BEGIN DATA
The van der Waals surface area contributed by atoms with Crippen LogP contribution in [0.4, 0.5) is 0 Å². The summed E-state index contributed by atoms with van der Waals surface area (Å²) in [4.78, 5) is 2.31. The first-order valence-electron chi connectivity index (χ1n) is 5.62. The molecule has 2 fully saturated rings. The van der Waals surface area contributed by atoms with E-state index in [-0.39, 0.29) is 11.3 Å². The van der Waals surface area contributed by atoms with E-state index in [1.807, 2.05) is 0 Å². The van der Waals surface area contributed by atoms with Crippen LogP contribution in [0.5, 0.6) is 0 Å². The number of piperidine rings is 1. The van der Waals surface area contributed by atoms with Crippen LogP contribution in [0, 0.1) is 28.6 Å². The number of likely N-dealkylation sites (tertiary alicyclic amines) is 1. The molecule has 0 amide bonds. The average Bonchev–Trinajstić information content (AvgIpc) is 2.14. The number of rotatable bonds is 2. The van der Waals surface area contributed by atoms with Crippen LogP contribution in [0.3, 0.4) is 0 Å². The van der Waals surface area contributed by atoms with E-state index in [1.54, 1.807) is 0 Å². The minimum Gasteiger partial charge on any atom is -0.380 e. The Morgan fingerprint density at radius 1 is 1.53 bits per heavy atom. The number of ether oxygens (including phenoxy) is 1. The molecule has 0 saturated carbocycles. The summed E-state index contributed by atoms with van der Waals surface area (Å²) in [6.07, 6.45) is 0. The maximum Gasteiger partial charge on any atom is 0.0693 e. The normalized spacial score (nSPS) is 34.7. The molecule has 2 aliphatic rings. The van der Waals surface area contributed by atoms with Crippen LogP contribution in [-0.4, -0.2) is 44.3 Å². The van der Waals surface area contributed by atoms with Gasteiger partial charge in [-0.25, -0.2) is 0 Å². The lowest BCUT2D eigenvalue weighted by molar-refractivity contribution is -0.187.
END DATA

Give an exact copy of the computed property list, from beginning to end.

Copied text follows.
The van der Waals surface area contributed by atoms with Crippen LogP contribution in [0.4, 0.5) is 0 Å². The summed E-state index contributed by atoms with van der Waals surface area (Å²) in [4.78, 5) is 2.31. The first-order valence-electron chi connectivity index (χ1n) is 5.62. The molecule has 2 fully saturated rings. The van der Waals surface area contributed by atoms with E-state index in [-0.39, 0.29) is 11.3 Å². The van der Waals surface area contributed by atoms with E-state index in [1.807, 2.05) is 0 Å². The van der Waals surface area contributed by atoms with Crippen LogP contribution in [0.5, 0.6) is 0 Å². The number of piperidine rings is 1. The van der Waals surface area contributed by atoms with Crippen LogP contribution in [0, 0.1) is 28.6 Å². The number of likely N-dealkylation sites (tertiary alicyclic amines) is 1. The molecule has 0 amide bonds. The average Bonchev–Trinajstić information content (AvgIpc) is 2.14. The number of rotatable bonds is 2. The van der Waals surface area contributed by atoms with Crippen LogP contribution in [0.3, 0.4) is 0 Å². The van der Waals surface area contributed by atoms with E-state index in [1.54, 1.807) is 0 Å². The minimum Gasteiger partial charge on any atom is -0.380 e. The Morgan fingerprint density at radius 1 is 1.53 bits per heavy atom. The number of ether oxygens (including phenoxy) is 1. The molecule has 0 saturated carbocycles. The summed E-state index contributed by atoms with van der Waals surface area (Å²) in [6.07, 6.45) is 0. The maximum Gasteiger partial charge on any atom is 0.0693 e. The normalized spacial score (nSPS) is 34.7. The molecule has 2 aliphatic rings. The van der Waals surface area contributed by atoms with Crippen LogP contribution in [-0.4, -0.2) is 44.3 Å². The van der Waals surface area contributed by atoms with Gasteiger partial charge in [-0.25, -0.2) is 0 Å². The lowest BCUT2D eigenvalue weighted by molar-refractivity contribution is -0.187.